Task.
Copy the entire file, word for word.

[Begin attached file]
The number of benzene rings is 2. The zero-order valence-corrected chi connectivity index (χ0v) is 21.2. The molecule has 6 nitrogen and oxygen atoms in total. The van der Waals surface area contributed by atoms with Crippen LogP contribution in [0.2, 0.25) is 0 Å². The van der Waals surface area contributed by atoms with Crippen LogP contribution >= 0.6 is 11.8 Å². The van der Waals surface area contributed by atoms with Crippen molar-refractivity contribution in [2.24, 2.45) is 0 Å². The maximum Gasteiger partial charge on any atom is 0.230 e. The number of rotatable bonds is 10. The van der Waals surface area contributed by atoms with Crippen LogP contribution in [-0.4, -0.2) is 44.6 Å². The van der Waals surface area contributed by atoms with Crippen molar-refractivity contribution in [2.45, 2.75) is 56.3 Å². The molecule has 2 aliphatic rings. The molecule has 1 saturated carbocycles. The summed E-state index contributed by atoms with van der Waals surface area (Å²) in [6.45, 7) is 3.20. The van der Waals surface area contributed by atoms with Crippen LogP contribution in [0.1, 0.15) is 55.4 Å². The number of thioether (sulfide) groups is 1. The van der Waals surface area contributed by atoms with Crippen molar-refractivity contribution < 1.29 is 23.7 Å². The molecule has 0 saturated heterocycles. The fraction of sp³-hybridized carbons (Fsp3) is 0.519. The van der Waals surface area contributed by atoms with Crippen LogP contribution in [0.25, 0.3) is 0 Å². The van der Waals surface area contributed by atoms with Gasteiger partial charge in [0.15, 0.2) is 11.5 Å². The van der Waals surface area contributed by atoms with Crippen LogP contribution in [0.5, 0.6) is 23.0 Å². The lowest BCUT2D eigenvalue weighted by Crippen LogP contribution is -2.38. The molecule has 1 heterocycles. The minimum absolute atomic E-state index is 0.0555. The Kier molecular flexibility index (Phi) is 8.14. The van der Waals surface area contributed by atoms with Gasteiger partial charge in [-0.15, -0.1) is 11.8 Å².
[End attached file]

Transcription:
The number of benzene rings is 2. The zero-order valence-corrected chi connectivity index (χ0v) is 21.2. The molecule has 6 nitrogen and oxygen atoms in total. The van der Waals surface area contributed by atoms with Crippen LogP contribution in [0.2, 0.25) is 0 Å². The van der Waals surface area contributed by atoms with Crippen LogP contribution >= 0.6 is 11.8 Å². The van der Waals surface area contributed by atoms with Crippen molar-refractivity contribution in [2.24, 2.45) is 0 Å². The maximum Gasteiger partial charge on any atom is 0.230 e. The number of rotatable bonds is 10. The van der Waals surface area contributed by atoms with Crippen LogP contribution in [-0.4, -0.2) is 44.6 Å². The van der Waals surface area contributed by atoms with Crippen molar-refractivity contribution in [2.45, 2.75) is 56.3 Å². The molecule has 2 aliphatic rings. The molecule has 1 saturated carbocycles. The summed E-state index contributed by atoms with van der Waals surface area (Å²) in [6.45, 7) is 3.20. The van der Waals surface area contributed by atoms with Crippen LogP contribution in [0.1, 0.15) is 55.4 Å². The number of thioether (sulfide) groups is 1. The van der Waals surface area contributed by atoms with Crippen molar-refractivity contribution < 1.29 is 23.7 Å². The molecule has 0 saturated heterocycles. The fraction of sp³-hybridized carbons (Fsp3) is 0.519. The van der Waals surface area contributed by atoms with Crippen LogP contribution in [0.25, 0.3) is 0 Å². The van der Waals surface area contributed by atoms with Gasteiger partial charge in [0.15, 0.2) is 11.5 Å². The van der Waals surface area contributed by atoms with Crippen LogP contribution in [0.5, 0.6) is 23.0 Å². The lowest BCUT2D eigenvalue weighted by Crippen LogP contribution is -2.38. The molecule has 1 heterocycles. The minimum absolute atomic E-state index is 0.0555. The Kier molecular flexibility index (Phi) is 8.14. The van der Waals surface area contributed by atoms with Gasteiger partial charge in [-0.15, -0.1) is 11.8 Å².